Analyzing Google Analytics Data in BigQuery (Part1)

What is BigQuery?

Among Google Cloud Platform family products, there are Google App Engine, Google Compute Engine, Google Cloud Datastore, Google Cloud Storage, Google Big Query (for analytics), and Google Cloud SQL.

The most important product for BI Analyst is Big Query, it is an OLAP Data Warehouse which supports DW, Join and fully managed. It can make developers use SQL to query massive amounts of data in seconds.

Why BigQuery?

The main advantage is BigQuery can integrate with Google Analytics. It means we can synchronize Session/Event data to BigQuery easily to make custom analytics, not only the Google Analytics functions.

In other words, BigQuery can dump raw GA data into it. So it means some custom analytics which can’t be performed with the GA interface now can be generated by BigQuery.

Moreover, we can also bring in third-party data into it.

What is the difficulty for BI Analyst, it means we need to calculate every metrics in queries.

Which SQL is preferred in Big Query?

Standard SQL syntax is preferred in Big query nowadays.

How we can get the data from Google Analytics?

A daily dataset can be got from GA to BigQuery. Any within each dataset, a table is imported for each day of export. Its name format is ga_sessions_YYYYMMDD.

We can also set some steps to make sure the tables, dashboards and data transfers are always up-to-date.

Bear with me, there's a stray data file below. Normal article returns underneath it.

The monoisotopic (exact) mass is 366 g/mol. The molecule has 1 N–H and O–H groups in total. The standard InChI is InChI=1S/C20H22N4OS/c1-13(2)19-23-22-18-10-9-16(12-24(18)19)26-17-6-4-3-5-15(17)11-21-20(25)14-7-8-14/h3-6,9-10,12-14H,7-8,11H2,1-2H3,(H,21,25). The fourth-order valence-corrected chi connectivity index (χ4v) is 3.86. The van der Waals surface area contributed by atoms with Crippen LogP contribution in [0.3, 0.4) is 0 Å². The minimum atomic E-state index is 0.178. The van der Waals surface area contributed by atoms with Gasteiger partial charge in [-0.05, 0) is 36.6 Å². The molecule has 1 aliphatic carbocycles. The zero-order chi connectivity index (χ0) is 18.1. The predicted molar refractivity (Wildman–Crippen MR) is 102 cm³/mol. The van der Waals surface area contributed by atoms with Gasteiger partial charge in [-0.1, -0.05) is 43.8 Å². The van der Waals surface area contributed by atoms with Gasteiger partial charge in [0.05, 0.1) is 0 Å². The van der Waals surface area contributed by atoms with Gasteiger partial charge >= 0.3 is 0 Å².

How to get it a try?

Firstly, set up a Google Cloud Billing account. With a Google Cloud Billing account, we can use BigQuery web UI with Google Analytics 360.

The next step is to run a SQL query and visualize the output. The query editor is standard and follows the SQL syntax.

For example, here is a sample query that queries user-level data, total visits and page views.

SELECT fullVisitorId,
       visitId,
       trafficSource.source,
       trafficSource.medium,
       totals.visits,
       totals.pageviews,
FROM 'ga_sessions_YYYYMMDD'

In this step, if we need to get a good understanding of ga_sessios_table in BigQuery, we need to make sure what is the available raw GA data fileds can be got in BigQuery.

We can use an interactive visual representation as the reference.

Next blog we will give more examples about how to analyze GA data in BigQuery according to data ranges or others like users, sessions, traffic sources, etc.

If you are interested in or have any problems with Business Intelligence or BigQuery, feel free to contact me.

Or you can connect with me through my LinkedIn.

Author: Jacqui

Data Science|Business Intelligence

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